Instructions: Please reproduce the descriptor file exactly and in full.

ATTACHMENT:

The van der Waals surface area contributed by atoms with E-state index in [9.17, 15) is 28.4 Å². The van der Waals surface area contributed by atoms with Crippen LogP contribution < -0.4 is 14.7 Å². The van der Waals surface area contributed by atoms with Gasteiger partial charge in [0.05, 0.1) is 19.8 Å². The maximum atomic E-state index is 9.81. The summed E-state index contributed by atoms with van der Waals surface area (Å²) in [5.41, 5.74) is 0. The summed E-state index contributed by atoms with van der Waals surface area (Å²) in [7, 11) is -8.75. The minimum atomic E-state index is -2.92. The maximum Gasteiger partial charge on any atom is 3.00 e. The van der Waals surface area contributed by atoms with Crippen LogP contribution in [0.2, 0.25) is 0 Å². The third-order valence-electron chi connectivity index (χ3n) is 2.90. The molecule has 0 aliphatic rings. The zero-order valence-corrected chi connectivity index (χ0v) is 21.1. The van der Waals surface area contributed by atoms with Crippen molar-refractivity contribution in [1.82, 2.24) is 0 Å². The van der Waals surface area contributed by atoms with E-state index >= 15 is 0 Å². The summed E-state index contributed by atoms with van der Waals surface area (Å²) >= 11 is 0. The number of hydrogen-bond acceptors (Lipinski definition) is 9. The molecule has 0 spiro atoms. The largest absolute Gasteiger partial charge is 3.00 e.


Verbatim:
The van der Waals surface area contributed by atoms with E-state index in [9.17, 15) is 28.4 Å². The van der Waals surface area contributed by atoms with Crippen LogP contribution < -0.4 is 14.7 Å². The van der Waals surface area contributed by atoms with Gasteiger partial charge in [0.05, 0.1) is 19.8 Å². The maximum atomic E-state index is 9.81. The summed E-state index contributed by atoms with van der Waals surface area (Å²) in [5.41, 5.74) is 0. The summed E-state index contributed by atoms with van der Waals surface area (Å²) in [7, 11) is -8.75. The minimum atomic E-state index is -2.92. The maximum Gasteiger partial charge on any atom is 3.00 e. The van der Waals surface area contributed by atoms with Crippen LogP contribution in [0.2, 0.25) is 0 Å². The third-order valence-electron chi connectivity index (χ3n) is 2.90. The molecule has 0 aliphatic rings. The zero-order valence-corrected chi connectivity index (χ0v) is 21.1. The van der Waals surface area contributed by atoms with Crippen molar-refractivity contribution in [1.82, 2.24) is 0 Å². The van der Waals surface area contributed by atoms with E-state index >= 15 is 0 Å². The summed E-state index contributed by atoms with van der Waals surface area (Å²) >= 11 is 0. The number of hydrogen-bond acceptors (Lipinski definition) is 9. The molecule has 0 spiro atoms. The largest absolute Gasteiger partial charge is 3.00 e.